OBJECTIVE. Efforts are under way to articulate environmental, psychosocial, and biological conditions that may predispose the development and maintenance of obesity. There is increasing evidence that adverse childhood experiences such as childhood abuse may be implicated in the development of obesity. Given the dearth of prospective evidence for this link, the objective of this study was to track body mass across development (from childhood, through adolescence, and into young adulthood [ie, ages 6-27]) in a prospective, longitudinal study of abused and nonabused female subjects. METHODS. Height and weight were obtained for 84 female subjects with substantiated childhood sexual abuse and 89 demographically similar comparison female subjects at 6 points during development. Obesity status was examined at various stages during development, and body-mass growth trajectories were contrasted across the 2 groups. It was hypothesized that, in comparison with their nonabused peers, abused female subjects would be more likely to (1) manifest obesity by early adulthood and (2) manifest high-risk growth trajectories throughout development. RESULTS. Obesity rates were not different across groups in childhood or adolescence. By young adulthood (ages 20-27), abused female subjects were significantly more likely to be obese (42.25%) than were comparison female subjects (28.40%). Hierarchical linear modeling growth-trajectory analyses indicated that abused female subjects, on average, acquired body mass at a significantly steeper rate from childhood through young adulthood than did comparison female subjects after controlling for minority status and parity. CONCLUSIONS. Psychosocial difficulties (eg, depression) and psychobiological conditions (eg, hypothalamic-pituitary-adrenal axis dysregulation) that have been shown to be related to both childhood abuse and obesity may help to explain these results. The identification of high-risk growth trajectories may improve health outcomes for victims. Systematic study of the mechanistic pathways and mediating processes that would help to explain the connection between childhood sexual abuse and later obesity is encouraged.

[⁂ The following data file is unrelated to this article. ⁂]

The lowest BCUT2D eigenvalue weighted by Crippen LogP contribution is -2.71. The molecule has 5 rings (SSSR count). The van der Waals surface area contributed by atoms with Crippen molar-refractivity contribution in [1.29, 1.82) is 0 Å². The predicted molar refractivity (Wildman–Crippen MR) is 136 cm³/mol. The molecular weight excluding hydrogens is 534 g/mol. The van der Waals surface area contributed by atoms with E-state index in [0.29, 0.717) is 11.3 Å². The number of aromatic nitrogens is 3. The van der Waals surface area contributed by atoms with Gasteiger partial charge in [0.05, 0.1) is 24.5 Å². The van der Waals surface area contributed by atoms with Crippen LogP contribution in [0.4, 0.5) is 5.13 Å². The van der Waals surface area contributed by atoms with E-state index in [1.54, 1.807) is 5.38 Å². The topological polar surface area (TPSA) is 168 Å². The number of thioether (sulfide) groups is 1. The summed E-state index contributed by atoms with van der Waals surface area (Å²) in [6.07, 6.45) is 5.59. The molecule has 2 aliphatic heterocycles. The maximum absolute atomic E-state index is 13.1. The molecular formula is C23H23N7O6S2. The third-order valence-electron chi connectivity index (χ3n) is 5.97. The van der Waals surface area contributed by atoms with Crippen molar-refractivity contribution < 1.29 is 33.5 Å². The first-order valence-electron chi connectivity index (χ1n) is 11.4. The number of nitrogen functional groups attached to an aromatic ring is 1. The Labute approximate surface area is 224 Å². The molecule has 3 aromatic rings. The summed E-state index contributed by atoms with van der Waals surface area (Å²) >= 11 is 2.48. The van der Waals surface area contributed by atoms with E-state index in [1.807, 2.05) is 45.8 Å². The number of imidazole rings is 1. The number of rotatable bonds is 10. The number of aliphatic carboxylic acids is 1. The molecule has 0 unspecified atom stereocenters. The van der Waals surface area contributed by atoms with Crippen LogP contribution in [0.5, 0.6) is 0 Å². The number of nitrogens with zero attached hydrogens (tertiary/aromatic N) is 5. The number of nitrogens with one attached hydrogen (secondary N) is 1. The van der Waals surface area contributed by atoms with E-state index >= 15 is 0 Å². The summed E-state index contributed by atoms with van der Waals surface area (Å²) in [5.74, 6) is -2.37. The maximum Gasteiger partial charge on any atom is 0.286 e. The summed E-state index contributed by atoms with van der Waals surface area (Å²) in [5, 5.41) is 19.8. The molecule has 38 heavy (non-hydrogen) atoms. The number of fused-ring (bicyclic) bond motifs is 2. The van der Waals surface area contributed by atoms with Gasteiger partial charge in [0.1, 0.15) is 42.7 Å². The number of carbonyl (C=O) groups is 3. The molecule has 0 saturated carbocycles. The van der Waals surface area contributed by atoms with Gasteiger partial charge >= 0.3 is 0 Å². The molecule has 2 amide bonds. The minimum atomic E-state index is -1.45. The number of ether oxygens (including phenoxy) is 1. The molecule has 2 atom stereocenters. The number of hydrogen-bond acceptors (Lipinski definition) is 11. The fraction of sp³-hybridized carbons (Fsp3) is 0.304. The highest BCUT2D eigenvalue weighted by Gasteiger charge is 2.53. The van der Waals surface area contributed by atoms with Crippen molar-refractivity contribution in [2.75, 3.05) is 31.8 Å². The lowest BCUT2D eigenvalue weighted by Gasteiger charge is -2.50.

All Science Journal Classification (ASJC) codes
- Pediatrics, Perinatology, and Child Health